Twenty-four days since the attempted Azerbaijani invasion of Artsakh was launched, Artsakh remains defiant. Despite a collective $15 billion in military spending over a decade, the aid of high-tech Israeli Kamikaze drones, Turkish unmanned combat aircraft and some two thousand Syrian Jihadis, the Azerbaijanis have just barely made it into the flatlands along the Arax river, reluctant to take on the mountain fortress which is Artsakh.
But the cost has been heavy for Armenia as well. At the time of this writing, some 772 servicemen and women from Artsakh, Armenia and the Diaspora have given their lives in defense of their homeland—the blow is made even harder by the fact that many of them, aged 19 or 20, are part of our ‘Independence Generation’—and as Azerbaijan continues to violate ceasefire after ceasefire, that number will likely increase. But the cost is also being felt in terms of infrastructure, civilian casualties and lives destroyed by this conflict.
Still, despite the odds, despite the suffering, no one in Armenia has questioned the cost of protecting our families and the little bit of this planet which we still call home. In Yerevan both men and women lament not being allowed to join their compatriots on the front lines. Members of the country’s tech community are hard at work fighting the information war against Azerbaijani trolls and also contributing to the real war in ways which I am not at liberty to discuss. Others busy themselves with all sorts of projects designed to help sustain the war effort. My friend Haik, a repatriate from Canada, volunteered for the army on the day fighting broke out—along with about 10-thousand others—but was rejected for lack of prior service. Instead, he raised some $20,000 on his own which he used to personally purchase and deliver emergency food and medical supplies to over 100 families displaced due to the fighting in Artsakh. And he’s not the only one. Yesterday, another friend convinced me to give up my sleeping bag (conveniently of an army-green color) which he delivered to the front this morning.
Yet from the first days of this war, so many friends in the Diaspora—many of whom I never thought would be so concerned with Armenian issues—have been reaching out to me, asking how they could help. A similar refrain is heard: people feel helpless about not being able to assist in the defense of our homeland. Some have expressed a desire to come to Armenia and offer their professional skill sets. Many already have: doctors, nurses and specialists from across the Diaspora are currently staffing hospitals in Stepanakert. Repatriates also man trenches along the Artsakh frontier (leading to rather humorously pathetic attempts by the Azerbaijani authorities to paint them with the same brush as the countless Syrian mercenaries in their own employ). Planeloads arrive in Yerevan everyday hoping to fight. Often, they’re told to wait or sent for training.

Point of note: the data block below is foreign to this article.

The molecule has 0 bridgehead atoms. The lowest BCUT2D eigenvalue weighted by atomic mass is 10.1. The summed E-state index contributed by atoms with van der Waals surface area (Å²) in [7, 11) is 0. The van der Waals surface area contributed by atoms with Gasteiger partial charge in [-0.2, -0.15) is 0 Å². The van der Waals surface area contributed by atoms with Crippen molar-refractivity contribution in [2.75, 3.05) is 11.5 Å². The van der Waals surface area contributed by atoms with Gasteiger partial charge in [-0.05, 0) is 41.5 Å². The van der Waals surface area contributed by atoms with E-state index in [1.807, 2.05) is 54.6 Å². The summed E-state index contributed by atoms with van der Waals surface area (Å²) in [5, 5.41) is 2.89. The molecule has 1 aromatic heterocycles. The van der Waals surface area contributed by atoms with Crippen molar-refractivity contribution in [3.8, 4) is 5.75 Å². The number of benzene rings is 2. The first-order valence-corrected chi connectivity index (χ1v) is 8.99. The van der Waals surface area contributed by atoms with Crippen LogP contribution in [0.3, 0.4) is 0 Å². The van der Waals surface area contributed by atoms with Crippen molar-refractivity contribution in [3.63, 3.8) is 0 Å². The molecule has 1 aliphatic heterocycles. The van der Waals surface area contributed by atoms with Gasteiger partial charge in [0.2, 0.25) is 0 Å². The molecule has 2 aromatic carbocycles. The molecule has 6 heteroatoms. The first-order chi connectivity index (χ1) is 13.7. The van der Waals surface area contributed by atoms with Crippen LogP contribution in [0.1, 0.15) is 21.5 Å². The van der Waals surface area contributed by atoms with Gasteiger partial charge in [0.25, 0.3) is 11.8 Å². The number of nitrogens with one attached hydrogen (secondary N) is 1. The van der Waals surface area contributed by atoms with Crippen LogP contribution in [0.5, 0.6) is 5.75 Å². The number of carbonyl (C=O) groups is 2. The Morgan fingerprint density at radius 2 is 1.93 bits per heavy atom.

But to most, I always answer in the same, if seemingly-disappointing manner. There are two ways in which every Armenian can have a decisive impact on our victory:
- DONATE: Yes, I know, donating isn’t as romantic a proposition as fighting for our homes and land, but it’s pretty damn effective. Think of it like getting money from Grandma for Christmas instead of a hand knitted sweater. Sure the sweater is more meaningful, but with the money, Armenia can purchase the material that it needs more efficiently. Unlike the 2016 April War though, this time around, fundraising efforts are much more streamlined, centralized and transparent. I highly suggest that you contribute to either the Armenia Fund or the Wounded Heroes Fund.
- ADVOCATE: when punching credit card numbers into a website isn’t enough, you can always fight for our cause back home. Call your elected officials, MP, MNA (or if you live in the Gulf, your local Emir?) and ensure that they either condemn Azerbaijan’s aggression or recognize Artsakh.
You should know that your actions abroad do work. Those of you who blocked a friggin interstate in Los Angeles: we saw that. Those of you who protested every major news outlet across Canada: we saw that too. Did you know that there is an Armenian community in Yellowknife? I didn’t, until last week. In a world where we Armenians know that we can rely on no one else but each other, I can tell you that for the people here in Armenia and Artsakh, your vocal protests, your social media activism, your advocacy…it all works. Just look at how Canada’s Armenian community succeeded in blocking the sale of Canadian-made optical targeting systems to Turkey, which (we can now confirm beyond any doubt) have been used to attack civilian targets in Artsakh. I can’t name all the examples, but there are many. Not least of all, your voice reminds us that we’re not alone in this fight. Whatever you do, don’t stop.
But despite the herculean efforts of a global Armenian community which today stands more united than ever before in its 3,000(+) year history, the Diaspora’s most important role in this struggle is yet to come.
Author: Raffi Elliott
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